In this section, we will discuss and derive the expression for the magnetic dipole moment of a circular current-carrying loop, so let’s get started…

## Magnetic dipole

It is the system of two equal and opposite magnetic poles separated by a small distance called a magnetic dipole. [latexpage]

## Magnetic dipole moment

The magnetic dipole moment of a magnetic dipole is the product of the pole strength and the distance between their poles i.e magnetic length. It is a vector quantity and is always directed from the South pole to the North pole. Units of magnetic dipole moment are $A.m^2$

## Magnetic dipole moment of a circular current carrying loop, derivation

If you observed a circular current carrying loop then you will find that it behaves likes a magnetic dipole. Why am I saying this? If you look at the upper face, then you will find that the direction of the current is anticlockwise, so it has north polarity. But if you look at the lower face, then you will find that the current is clockwise, so it has south polarity or south pole.

That means the current loop behaves like a system of two equal and opposite magnetic poles, hence a circular current carrying loop is an example of a magnetic dipole.

The magnetic dipole moment of a circular current carrying loop is given as- $$M=IA$$ where, $I$ is the current flowing through the current loop, and $A$ is the area enclosed by the circular loop, and $M$ is the magnetic dipole moment.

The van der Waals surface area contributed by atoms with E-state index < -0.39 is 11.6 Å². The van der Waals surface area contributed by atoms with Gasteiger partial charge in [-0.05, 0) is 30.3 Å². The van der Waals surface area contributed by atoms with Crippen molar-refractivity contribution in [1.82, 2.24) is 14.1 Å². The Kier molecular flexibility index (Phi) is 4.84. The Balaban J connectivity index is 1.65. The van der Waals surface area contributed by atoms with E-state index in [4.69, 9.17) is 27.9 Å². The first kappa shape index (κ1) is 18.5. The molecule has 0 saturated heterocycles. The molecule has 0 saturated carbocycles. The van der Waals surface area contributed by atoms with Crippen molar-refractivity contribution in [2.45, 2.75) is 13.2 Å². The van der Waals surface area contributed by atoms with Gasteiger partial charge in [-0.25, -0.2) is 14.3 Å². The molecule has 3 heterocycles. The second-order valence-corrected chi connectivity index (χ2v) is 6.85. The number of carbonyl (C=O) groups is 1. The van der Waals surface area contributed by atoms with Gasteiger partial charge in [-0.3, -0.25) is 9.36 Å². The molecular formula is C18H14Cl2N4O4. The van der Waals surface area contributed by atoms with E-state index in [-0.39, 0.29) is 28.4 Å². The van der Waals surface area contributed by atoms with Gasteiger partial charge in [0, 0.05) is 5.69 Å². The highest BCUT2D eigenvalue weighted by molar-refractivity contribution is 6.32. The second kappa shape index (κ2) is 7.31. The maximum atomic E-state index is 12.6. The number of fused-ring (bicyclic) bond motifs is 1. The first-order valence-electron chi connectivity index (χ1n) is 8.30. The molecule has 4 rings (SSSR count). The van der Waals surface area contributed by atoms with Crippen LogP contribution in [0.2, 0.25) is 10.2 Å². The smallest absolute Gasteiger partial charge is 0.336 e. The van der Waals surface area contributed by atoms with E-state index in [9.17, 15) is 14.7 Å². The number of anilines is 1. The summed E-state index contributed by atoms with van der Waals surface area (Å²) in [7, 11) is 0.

The magnitude of the magnetic field due to a circular current-carrying loop of steady current I and having radius R at any point on its axis at distance x is given by $$B=\frac{\mu_0IR^2}{2(x^2+R^2)^{\frac{3}{2}}}$$

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If x>>>R, then the above expression can be rewritten as-

$$B=\frac{\mu_0IR^2}{2x^{3}}$$ Multiply numerator and denominator by π, we get-

$$B=\frac{\mu_0I\pi R^2}{2\pi x^{3}}=\frac{\mu_0IA}{2\pi x^{3}} \qquad [\therefore A=\pi R^2]$$

$$\boxed{B=\frac{\mu_0M}{2\pi x^{3}}}\qquad[\therefore M=IA]$$

If the current loop has N turns, then the magnetic dipole moment is – $$M=NIA$$ The magnetic dipole moment of a circular current carrying loop is defined as the product of the current flowing and area enclosed. Its direction is perpendicular to the plane of the loop and can be given by the right-hand thumb rule. Watch this video for more understanding.

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